According to the American Library Association’s Office for Intellectual Freedom, 326 challenges to books on school or public library shelves were reported in 2011. YA author Lauren Myracle’s best-selling series “ttyl,” “ttfn,” and “l8r, g8r” topped the list. (“ttyl” – short for talk to you later – is promoted as the first-ever novel written entirely in the style of instant messaging conversation.) The series addresses adolescent sexuality, homosexuality, and alcohol and drug use. The most frequent complaint against a challenged book is that its treatment of sexuality offends. Profanity is the next most frequent complaint. Regarding her own children’s reading (she has three), Myracle said, “As a mom, I want my kids to read any fucking book they want! I want them to read.”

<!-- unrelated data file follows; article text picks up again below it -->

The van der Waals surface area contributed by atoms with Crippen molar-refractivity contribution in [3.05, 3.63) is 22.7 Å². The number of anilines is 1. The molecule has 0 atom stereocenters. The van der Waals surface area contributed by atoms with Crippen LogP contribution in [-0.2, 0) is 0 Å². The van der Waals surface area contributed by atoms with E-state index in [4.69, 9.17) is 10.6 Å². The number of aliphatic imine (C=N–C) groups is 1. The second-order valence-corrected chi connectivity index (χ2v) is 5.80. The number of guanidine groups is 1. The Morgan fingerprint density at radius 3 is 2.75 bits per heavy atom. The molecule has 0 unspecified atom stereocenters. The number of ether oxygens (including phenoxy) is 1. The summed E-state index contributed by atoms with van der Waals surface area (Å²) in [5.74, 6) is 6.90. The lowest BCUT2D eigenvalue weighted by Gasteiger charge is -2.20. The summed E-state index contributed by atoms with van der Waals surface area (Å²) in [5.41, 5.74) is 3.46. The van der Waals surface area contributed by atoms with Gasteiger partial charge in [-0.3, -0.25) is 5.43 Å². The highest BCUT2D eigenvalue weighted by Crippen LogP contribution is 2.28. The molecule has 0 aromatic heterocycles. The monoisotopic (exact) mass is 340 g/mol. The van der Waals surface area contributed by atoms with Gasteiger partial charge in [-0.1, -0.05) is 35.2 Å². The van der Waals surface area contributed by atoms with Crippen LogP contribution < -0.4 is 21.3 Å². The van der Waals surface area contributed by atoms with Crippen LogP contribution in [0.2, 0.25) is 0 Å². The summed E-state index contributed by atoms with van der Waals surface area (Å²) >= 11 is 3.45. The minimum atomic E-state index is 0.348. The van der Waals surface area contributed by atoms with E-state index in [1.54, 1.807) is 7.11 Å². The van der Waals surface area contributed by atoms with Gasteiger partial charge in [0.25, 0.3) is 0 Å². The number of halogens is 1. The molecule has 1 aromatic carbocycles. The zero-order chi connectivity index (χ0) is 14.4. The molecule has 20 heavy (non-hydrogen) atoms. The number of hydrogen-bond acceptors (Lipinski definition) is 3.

Since 1990, the ALA has recorded a total of 10,676 challenges. To date, the year that received the most challenges (762) was 1995 – the year the federal government shut down and Newt Gingrich was named Time Magazine’s Man of the Year for “his role in ending the four-decades-long Democratic majority In the House.” The fewest challenges (326) were received in 2011 – the year Newt Gingrich vied for the Republican presidential nomination and suggested that participants in the Occupy Wall Street protests “Go get a job, right after you take a bath.” Time named the “The Protestor” Person of the Year in 2011. Newt himself has written or co-authored 27 books, challenged only on complaints of quality. The multiply-divorced Gingrich does the sexuality thing at home, between different covers.